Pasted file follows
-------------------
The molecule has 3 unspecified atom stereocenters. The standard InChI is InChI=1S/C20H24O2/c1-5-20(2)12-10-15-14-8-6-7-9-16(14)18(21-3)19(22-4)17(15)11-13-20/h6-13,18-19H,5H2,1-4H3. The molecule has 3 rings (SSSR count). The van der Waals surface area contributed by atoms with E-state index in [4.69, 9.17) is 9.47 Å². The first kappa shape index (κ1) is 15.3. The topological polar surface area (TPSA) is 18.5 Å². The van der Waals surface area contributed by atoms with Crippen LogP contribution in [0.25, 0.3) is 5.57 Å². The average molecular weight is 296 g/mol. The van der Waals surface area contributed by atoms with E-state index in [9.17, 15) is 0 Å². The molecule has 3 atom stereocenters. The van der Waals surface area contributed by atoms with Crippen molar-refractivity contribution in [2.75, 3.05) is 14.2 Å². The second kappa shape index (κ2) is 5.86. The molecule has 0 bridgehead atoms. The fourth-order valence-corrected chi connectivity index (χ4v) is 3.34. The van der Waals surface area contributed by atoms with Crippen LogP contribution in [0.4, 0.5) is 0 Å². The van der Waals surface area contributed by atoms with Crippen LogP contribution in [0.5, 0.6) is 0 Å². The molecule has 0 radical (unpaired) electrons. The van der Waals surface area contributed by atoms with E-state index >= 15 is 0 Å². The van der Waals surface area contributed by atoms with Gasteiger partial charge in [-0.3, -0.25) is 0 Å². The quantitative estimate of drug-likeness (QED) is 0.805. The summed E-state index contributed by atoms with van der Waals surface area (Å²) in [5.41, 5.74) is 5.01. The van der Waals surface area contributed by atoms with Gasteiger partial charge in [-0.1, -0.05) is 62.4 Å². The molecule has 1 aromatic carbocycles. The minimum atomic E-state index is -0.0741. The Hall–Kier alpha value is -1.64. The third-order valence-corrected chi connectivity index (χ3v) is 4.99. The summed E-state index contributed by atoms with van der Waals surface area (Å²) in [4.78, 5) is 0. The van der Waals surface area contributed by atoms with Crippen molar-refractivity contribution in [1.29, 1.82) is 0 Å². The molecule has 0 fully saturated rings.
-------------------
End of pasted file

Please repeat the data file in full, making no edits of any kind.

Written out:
The molecule has 3 unspecified atom stereocenters. The standard InChI is InChI=1S/C20H24O2/c1-5-20(2)12-10-15-14-8-6-7-9-16(14)18(21-3)19(22-4)17(15)11-13-20/h6-13,18-19H,5H2,1-4H3. The molecule has 3 rings (SSSR count). The van der Waals surface area contributed by atoms with E-state index in [4.69, 9.17) is 9.47 Å². The first kappa shape index (κ1) is 15.3. The topological polar surface area (TPSA) is 18.5 Å². The van der Waals surface area contributed by atoms with Crippen LogP contribution in [0.25, 0.3) is 5.57 Å². The average molecular weight is 296 g/mol. The van der Waals surface area contributed by atoms with E-state index in [9.17, 15) is 0 Å². The molecule has 3 atom stereocenters. The van der Waals surface area contributed by atoms with Crippen molar-refractivity contribution in [2.75, 3.05) is 14.2 Å². The second kappa shape index (κ2) is 5.86. The molecule has 0 bridgehead atoms. The fourth-order valence-corrected chi connectivity index (χ4v) is 3.34. The van der Waals surface area contributed by atoms with Crippen LogP contribution in [0.4, 0.5) is 0 Å². The van der Waals surface area contributed by atoms with Crippen LogP contribution in [0.5, 0.6) is 0 Å². The molecule has 0 radical (unpaired) electrons. The van der Waals surface area contributed by atoms with E-state index >= 15 is 0 Å². The van der Waals surface area contributed by atoms with Gasteiger partial charge in [-0.3, -0.25) is 0 Å². The quantitative estimate of drug-likeness (QED) is 0.805. The summed E-state index contributed by atoms with van der Waals surface area (Å²) in [5.41, 5.74) is 5.01. The van der Waals surface area contributed by atoms with Gasteiger partial charge in [-0.1, -0.05) is 62.4 Å². The molecule has 1 aromatic carbocycles. The minimum atomic E-state index is -0.0741. The Hall–Kier alpha value is -1.64. The third-order valence-corrected chi connectivity index (χ3v) is 4.99. The summed E-state index contributed by atoms with van der Waals surface area (Å²) in [4.78, 5) is 0. The van der Waals surface area contributed by atoms with Crippen molar-refractivity contribution in [1.29, 1.82) is 0 Å². The molecule has 0 fully saturated rings.